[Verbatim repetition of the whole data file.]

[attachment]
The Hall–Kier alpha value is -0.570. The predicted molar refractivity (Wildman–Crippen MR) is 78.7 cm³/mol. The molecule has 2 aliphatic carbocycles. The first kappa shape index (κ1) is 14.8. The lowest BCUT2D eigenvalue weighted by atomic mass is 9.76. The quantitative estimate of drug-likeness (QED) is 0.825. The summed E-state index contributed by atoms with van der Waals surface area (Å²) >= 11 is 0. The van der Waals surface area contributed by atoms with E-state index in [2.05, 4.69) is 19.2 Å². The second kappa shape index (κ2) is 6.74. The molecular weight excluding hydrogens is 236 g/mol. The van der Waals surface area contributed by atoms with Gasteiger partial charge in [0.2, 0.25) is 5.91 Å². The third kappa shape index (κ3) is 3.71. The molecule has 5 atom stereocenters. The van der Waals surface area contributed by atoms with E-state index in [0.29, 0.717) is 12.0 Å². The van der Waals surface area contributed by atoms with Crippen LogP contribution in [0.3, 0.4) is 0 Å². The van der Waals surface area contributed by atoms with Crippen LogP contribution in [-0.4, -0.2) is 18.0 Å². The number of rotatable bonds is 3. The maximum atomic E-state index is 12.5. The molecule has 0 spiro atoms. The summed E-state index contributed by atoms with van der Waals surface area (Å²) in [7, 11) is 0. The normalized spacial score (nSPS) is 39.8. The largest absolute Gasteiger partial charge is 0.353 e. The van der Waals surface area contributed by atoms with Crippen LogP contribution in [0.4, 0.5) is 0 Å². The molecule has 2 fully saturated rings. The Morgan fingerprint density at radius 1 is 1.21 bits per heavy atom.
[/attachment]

The Hall–Kier alpha value is -0.570. The predicted molar refractivity (Wildman–Crippen MR) is 78.7 cm³/mol. The molecule has 2 aliphatic carbocycles. The first kappa shape index (κ1) is 14.8. The lowest BCUT2D eigenvalue weighted by atomic mass is 9.76. The quantitative estimate of drug-likeness (QED) is 0.825. The summed E-state index contributed by atoms with van der Waals surface area (Å²) >= 11 is 0. The van der Waals surface area contributed by atoms with E-state index in [2.05, 4.69) is 19.2 Å². The second kappa shape index (κ2) is 6.74. The molecular weight excluding hydrogens is 236 g/mol. The van der Waals surface area contributed by atoms with Gasteiger partial charge in [0.2, 0.25) is 5.91 Å². The third kappa shape index (κ3) is 3.71. The molecule has 5 atom stereocenters. The van der Waals surface area contributed by atoms with E-state index in [0.29, 0.717) is 12.0 Å². The van der Waals surface area contributed by atoms with Crippen LogP contribution in [0.3, 0.4) is 0 Å². The van der Waals surface area contributed by atoms with Crippen LogP contribution in [-0.4, -0.2) is 18.0 Å². The number of rotatable bonds is 3. The maximum atomic E-state index is 12.5. The molecule has 0 spiro atoms. The summed E-state index contributed by atoms with van der Waals surface area (Å²) in [7, 11) is 0. The normalized spacial score (nSPS) is 39.8. The largest absolute Gasteiger partial charge is 0.353 e. The van der Waals surface area contributed by atoms with Crippen LogP contribution in [0.4, 0.5) is 0 Å². The molecule has 2 fully saturated rings. The Morgan fingerprint density at radius 1 is 1.21 bits per heavy atom.